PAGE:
SEAT Leon SC review

SEAT's short wheelbase three-door Leon SC model offers a smarter styling and an updated feel. Jonathan Crouch reports.

Ten Second Review

SEAT is supposed to be about 'enjoyneering', a marketing phrase the Spanish maker thinks is suggestive of dynamic driving, striking design and German technology. If all of that's true, then we should certainly see it in this car, the Leon SC, a shorter, sportier version of the company's recently improved best selling family hatch.

Background

The SEAT Leon has always had an inherently sporty feel and it's an aspect of this model line's character that is most emphasised by the variant we're looking at here, the coupe-style three-door SC variant. Like the rest of the Leon range, this derivative has recently been updated with smarter styling, improved media connectivity, extra safety provision and some fresh new engine options. The existence of the SC bodystyle is made possible by the clever MQB - or 'Modular Transverse Matrix' - platform around which the structure of all the Volkswagen Group's Golf-sized compact family cars are now based. Thanks to this, models can suddenly be lengthened or shortened almost at will by the constituent companies in the Wolfsburg empire, SEAT of course its Spanish outpost. So the Barcelona brand can easily lengthen its Leon family hatch to create the ST estate version. Or shorten it to bring us something sportier like this three-door SC. Could we go as far as to call this a proper 'coupe' rather than merely a three-door hatch? Interestingly, SEAT's marketing material doesn't do that, but then goes to great length to emphasise this variant's quite distinct lower-slung dynamic character, before listing as direct rivals pretty much every affordable little family hatch-based coupe on the market. Let's check this car out.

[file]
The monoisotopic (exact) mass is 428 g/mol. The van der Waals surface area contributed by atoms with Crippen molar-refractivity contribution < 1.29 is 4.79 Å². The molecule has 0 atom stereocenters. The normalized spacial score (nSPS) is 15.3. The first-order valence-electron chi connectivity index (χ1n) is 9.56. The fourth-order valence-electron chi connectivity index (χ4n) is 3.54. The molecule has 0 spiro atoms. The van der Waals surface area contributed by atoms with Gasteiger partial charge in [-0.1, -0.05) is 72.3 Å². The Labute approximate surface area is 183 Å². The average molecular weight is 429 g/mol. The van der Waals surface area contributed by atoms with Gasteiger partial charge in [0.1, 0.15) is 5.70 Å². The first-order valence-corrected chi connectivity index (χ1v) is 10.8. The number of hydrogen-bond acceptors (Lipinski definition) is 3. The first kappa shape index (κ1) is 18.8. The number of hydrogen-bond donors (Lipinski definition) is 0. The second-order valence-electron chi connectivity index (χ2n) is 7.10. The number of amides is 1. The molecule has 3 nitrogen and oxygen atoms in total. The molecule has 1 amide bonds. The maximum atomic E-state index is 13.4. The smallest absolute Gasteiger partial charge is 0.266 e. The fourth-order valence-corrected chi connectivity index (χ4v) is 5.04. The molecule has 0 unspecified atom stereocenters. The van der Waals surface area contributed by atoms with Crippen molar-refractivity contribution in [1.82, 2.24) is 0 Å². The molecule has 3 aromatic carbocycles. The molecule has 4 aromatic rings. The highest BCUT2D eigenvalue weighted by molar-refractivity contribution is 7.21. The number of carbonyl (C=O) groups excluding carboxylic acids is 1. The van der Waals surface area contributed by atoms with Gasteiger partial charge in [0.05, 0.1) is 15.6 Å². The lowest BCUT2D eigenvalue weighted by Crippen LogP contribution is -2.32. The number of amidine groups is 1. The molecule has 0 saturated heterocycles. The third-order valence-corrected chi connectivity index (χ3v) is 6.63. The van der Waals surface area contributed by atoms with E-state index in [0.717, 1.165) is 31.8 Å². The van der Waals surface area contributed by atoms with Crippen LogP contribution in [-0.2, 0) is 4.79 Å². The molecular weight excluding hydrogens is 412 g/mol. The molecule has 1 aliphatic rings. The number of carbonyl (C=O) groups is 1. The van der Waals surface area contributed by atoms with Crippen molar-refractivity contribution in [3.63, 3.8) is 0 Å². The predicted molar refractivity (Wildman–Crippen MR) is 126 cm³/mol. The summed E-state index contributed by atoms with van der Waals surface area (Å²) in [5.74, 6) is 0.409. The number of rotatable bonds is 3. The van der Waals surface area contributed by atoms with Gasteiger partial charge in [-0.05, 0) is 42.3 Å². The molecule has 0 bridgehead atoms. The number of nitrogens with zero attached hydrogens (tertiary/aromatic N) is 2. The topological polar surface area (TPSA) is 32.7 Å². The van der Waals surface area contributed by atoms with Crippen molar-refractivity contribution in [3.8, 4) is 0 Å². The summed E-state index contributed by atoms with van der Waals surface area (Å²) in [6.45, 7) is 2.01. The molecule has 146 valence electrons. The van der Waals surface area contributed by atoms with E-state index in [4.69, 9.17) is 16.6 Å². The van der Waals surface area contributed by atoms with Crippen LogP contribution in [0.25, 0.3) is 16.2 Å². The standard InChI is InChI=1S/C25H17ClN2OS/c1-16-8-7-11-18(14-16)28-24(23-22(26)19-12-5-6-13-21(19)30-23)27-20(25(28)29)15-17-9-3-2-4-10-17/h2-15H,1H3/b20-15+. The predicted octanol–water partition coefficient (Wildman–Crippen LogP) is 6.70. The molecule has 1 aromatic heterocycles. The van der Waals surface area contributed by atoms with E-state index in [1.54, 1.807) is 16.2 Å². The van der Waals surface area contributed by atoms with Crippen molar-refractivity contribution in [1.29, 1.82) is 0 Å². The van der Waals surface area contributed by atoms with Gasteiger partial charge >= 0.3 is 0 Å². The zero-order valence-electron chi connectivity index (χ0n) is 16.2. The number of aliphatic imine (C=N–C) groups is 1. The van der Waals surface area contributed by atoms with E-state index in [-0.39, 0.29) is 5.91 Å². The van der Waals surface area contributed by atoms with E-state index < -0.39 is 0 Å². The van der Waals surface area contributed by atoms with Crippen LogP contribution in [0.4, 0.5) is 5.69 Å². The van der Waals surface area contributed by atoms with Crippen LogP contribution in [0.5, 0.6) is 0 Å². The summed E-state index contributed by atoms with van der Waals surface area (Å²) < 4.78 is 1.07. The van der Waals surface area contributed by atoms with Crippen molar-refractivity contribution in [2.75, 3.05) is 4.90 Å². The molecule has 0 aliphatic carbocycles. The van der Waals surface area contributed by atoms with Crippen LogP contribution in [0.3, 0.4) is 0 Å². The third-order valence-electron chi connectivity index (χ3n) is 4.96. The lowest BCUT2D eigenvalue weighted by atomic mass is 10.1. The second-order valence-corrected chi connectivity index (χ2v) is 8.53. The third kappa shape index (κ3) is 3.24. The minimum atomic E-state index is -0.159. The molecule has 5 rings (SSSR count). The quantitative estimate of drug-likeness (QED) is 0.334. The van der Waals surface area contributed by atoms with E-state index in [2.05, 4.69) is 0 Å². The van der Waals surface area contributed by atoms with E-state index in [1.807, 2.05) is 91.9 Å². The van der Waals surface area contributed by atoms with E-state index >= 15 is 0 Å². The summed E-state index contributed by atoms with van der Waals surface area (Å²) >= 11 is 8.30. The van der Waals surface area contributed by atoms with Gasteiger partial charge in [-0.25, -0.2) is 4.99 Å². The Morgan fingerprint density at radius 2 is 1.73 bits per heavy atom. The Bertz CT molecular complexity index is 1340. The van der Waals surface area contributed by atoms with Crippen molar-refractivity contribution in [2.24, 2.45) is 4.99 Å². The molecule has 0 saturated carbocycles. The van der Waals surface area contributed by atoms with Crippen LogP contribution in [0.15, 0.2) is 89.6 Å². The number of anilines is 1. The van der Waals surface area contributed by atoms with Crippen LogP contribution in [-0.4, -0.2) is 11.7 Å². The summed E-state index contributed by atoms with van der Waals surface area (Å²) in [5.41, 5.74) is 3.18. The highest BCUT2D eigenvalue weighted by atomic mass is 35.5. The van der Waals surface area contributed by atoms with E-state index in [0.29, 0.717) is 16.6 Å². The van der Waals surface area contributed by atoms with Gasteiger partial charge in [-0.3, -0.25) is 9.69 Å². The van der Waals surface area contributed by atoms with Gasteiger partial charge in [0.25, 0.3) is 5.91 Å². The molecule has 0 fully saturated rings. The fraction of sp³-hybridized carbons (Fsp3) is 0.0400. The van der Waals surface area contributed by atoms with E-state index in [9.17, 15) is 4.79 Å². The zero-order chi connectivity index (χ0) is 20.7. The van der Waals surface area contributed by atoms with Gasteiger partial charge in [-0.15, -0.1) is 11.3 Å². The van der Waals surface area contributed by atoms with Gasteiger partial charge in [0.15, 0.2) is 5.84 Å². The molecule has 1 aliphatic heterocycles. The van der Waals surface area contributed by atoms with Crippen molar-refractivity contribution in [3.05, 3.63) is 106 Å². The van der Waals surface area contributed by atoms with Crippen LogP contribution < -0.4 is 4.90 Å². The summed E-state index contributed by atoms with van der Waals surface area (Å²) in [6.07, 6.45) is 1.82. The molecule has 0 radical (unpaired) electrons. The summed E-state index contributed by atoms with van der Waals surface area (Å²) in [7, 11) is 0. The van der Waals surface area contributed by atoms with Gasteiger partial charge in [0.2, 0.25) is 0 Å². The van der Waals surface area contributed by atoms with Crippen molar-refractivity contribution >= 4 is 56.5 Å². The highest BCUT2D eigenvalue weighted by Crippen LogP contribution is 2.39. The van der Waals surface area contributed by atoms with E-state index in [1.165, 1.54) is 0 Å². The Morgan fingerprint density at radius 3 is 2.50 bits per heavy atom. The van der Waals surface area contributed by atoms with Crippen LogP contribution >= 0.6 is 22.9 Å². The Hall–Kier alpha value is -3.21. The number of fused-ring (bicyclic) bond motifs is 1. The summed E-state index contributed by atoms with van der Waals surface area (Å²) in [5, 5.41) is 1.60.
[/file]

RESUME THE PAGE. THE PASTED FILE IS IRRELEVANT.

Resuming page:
Driving Experience

You probably won't be too surprised to hear that this Leon SC offers a very similar driving experience to that of its five-door stablemate. And fortunately, that's a very good thing. In this, the Spanish engineers have been helped immeasurably by the fact that like its Volkswagen Group cousins, the Audi A3, the Volkswagen Golf and the Skoda Octavia, this car rides on the organisation's hi-tech MQB platform, underpinnings upon which billions of euros have been lavished. It shows too, this car able to handle even the poorest surfaces with supple confidence, yet hold its own on the twisty stuff, where bodyroll is well controlled. Under the bonnet of this revised version, things are much as before, though there has been a change at the foot of the petrol range where a 1.0-litre TSI three cylinder 115PS unit slots in above the existing 1.2-litre TSI 110PS four cylinder powerplant. Other petrol engine options include a 1.4-litre EcoTSI variant with efficient Cylinder-on-Demand technology. And a 1.8-litre TSI powerplant with 180PS. As before, Cupra versions get the 2.0 TSI petrol engine from the Golf GTI, but in an uprated form developing either 265 or 280PS. Most Leon SC buyers though, will want a diesel. Here again at the foot of the range there's a fresh option, a 115PS version of the VW Group's familiar 1.6-litre TDI unit. Above that sit the usual 2.0-litre TDI units, offered with either 150 or 184PS. When it comes to gearboxes, the range includes five- or six-speed manual options, all well as double-clutch DSG auto 'boxes with six- or seven-speeds.